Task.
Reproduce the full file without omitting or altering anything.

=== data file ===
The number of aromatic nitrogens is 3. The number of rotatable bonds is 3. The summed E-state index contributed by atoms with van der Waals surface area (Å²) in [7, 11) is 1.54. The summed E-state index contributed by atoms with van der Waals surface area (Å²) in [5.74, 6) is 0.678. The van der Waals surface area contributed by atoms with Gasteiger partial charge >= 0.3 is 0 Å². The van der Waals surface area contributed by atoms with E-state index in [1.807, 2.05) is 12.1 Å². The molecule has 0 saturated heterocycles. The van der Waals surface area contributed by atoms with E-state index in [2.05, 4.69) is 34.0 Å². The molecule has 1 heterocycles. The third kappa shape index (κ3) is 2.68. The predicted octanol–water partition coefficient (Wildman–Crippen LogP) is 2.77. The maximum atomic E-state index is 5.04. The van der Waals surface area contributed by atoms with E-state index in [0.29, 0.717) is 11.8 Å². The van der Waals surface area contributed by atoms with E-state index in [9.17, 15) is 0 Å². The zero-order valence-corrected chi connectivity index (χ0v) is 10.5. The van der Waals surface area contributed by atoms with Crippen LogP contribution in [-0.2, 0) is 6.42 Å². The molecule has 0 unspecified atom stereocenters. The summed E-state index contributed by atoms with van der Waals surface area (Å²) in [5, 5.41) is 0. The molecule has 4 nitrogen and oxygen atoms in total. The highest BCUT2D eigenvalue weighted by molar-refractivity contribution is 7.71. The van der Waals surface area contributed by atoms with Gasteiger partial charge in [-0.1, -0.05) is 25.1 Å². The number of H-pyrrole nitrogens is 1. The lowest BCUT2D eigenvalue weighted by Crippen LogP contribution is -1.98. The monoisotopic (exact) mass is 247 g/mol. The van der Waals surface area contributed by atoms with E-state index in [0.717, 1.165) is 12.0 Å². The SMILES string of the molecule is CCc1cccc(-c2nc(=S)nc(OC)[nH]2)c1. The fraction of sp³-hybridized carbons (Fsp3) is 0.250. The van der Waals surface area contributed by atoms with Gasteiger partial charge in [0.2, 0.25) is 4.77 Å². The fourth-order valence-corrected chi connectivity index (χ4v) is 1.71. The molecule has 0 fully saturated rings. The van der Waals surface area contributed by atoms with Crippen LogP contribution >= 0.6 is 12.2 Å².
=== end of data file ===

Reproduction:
The number of aromatic nitrogens is 3. The number of rotatable bonds is 3. The summed E-state index contributed by atoms with van der Waals surface area (Å²) in [7, 11) is 1.54. The summed E-state index contributed by atoms with van der Waals surface area (Å²) in [5.74, 6) is 0.678. The van der Waals surface area contributed by atoms with Gasteiger partial charge >= 0.3 is 0 Å². The van der Waals surface area contributed by atoms with E-state index in [1.807, 2.05) is 12.1 Å². The molecule has 0 saturated heterocycles. The van der Waals surface area contributed by atoms with E-state index in [2.05, 4.69) is 34.0 Å². The molecule has 1 heterocycles. The third kappa shape index (κ3) is 2.68. The predicted octanol–water partition coefficient (Wildman–Crippen LogP) is 2.77. The maximum atomic E-state index is 5.04. The van der Waals surface area contributed by atoms with E-state index in [0.29, 0.717) is 11.8 Å². The van der Waals surface area contributed by atoms with E-state index in [9.17, 15) is 0 Å². The zero-order valence-corrected chi connectivity index (χ0v) is 10.5. The van der Waals surface area contributed by atoms with Crippen LogP contribution in [-0.2, 0) is 6.42 Å². The molecule has 0 unspecified atom stereocenters. The summed E-state index contributed by atoms with van der Waals surface area (Å²) in [5, 5.41) is 0. The molecule has 4 nitrogen and oxygen atoms in total. The highest BCUT2D eigenvalue weighted by molar-refractivity contribution is 7.71. The van der Waals surface area contributed by atoms with Gasteiger partial charge in [-0.1, -0.05) is 25.1 Å². The number of H-pyrrole nitrogens is 1. The lowest BCUT2D eigenvalue weighted by Crippen LogP contribution is -1.98. The monoisotopic (exact) mass is 247 g/mol. The van der Waals surface area contributed by atoms with E-state index in [0.717, 1.165) is 12.0 Å². The SMILES string of the molecule is CCc1cccc(-c2nc(=S)nc(OC)[nH]2)c1. The fraction of sp³-hybridized carbons (Fsp3) is 0.250. The van der Waals surface area contributed by atoms with Gasteiger partial charge in [0.2, 0.25) is 4.77 Å². The fourth-order valence-corrected chi connectivity index (χ4v) is 1.71. The molecule has 0 fully saturated rings. The van der Waals surface area contributed by atoms with Crippen LogP contribution >= 0.6 is 12.2 Å².